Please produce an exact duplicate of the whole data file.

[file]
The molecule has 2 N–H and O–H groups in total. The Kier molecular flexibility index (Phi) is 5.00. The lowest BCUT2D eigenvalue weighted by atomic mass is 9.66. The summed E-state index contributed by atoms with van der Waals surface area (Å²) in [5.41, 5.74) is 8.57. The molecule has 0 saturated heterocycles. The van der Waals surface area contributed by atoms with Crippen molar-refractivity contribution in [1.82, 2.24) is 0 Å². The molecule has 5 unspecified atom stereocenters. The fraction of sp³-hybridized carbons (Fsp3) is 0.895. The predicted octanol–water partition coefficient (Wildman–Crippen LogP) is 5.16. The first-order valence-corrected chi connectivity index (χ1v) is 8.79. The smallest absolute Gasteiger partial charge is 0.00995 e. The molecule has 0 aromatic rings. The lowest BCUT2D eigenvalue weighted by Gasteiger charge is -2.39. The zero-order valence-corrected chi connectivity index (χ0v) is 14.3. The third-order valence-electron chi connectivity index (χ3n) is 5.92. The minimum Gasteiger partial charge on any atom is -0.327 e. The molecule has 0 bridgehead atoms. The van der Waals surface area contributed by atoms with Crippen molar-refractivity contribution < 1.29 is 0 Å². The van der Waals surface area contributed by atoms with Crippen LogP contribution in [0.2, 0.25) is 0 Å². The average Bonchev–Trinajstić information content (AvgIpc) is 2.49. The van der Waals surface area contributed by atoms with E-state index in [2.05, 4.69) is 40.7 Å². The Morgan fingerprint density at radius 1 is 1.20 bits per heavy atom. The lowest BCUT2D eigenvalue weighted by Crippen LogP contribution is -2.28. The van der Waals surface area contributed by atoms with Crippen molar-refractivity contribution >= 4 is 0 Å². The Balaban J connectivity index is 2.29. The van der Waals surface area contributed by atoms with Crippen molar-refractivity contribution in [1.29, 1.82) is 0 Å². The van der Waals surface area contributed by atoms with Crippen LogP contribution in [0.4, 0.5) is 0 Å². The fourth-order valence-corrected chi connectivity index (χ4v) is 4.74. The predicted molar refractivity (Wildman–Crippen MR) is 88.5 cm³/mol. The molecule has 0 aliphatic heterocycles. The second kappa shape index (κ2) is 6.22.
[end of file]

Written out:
The molecule has 2 N–H and O–H groups in total. The Kier molecular flexibility index (Phi) is 5.00. The lowest BCUT2D eigenvalue weighted by atomic mass is 9.66. The summed E-state index contributed by atoms with van der Waals surface area (Å²) in [5.41, 5.74) is 8.57. The molecule has 0 saturated heterocycles. The van der Waals surface area contributed by atoms with Crippen molar-refractivity contribution in [1.82, 2.24) is 0 Å². The molecule has 5 unspecified atom stereocenters. The fraction of sp³-hybridized carbons (Fsp3) is 0.895. The predicted octanol–water partition coefficient (Wildman–Crippen LogP) is 5.16. The first-order valence-corrected chi connectivity index (χ1v) is 8.79. The smallest absolute Gasteiger partial charge is 0.00995 e. The molecule has 0 aromatic rings. The lowest BCUT2D eigenvalue weighted by Gasteiger charge is -2.39. The zero-order valence-corrected chi connectivity index (χ0v) is 14.3. The third-order valence-electron chi connectivity index (χ3n) is 5.92. The minimum Gasteiger partial charge on any atom is -0.327 e. The molecule has 0 bridgehead atoms. The van der Waals surface area contributed by atoms with Crippen molar-refractivity contribution < 1.29 is 0 Å². The van der Waals surface area contributed by atoms with Crippen LogP contribution in [0.2, 0.25) is 0 Å². The average Bonchev–Trinajstić information content (AvgIpc) is 2.49. The van der Waals surface area contributed by atoms with E-state index in [2.05, 4.69) is 40.7 Å². The Morgan fingerprint density at radius 1 is 1.20 bits per heavy atom. The lowest BCUT2D eigenvalue weighted by Crippen LogP contribution is -2.28. The van der Waals surface area contributed by atoms with Crippen molar-refractivity contribution >= 4 is 0 Å². The Balaban J connectivity index is 2.29. The van der Waals surface area contributed by atoms with Crippen molar-refractivity contribution in [1.29, 1.82) is 0 Å². The van der Waals surface area contributed by atoms with Crippen LogP contribution in [0.4, 0.5) is 0 Å². The fourth-order valence-corrected chi connectivity index (χ4v) is 4.74. The predicted molar refractivity (Wildman–Crippen MR) is 88.5 cm³/mol. The molecule has 0 aliphatic heterocycles. The second kappa shape index (κ2) is 6.22.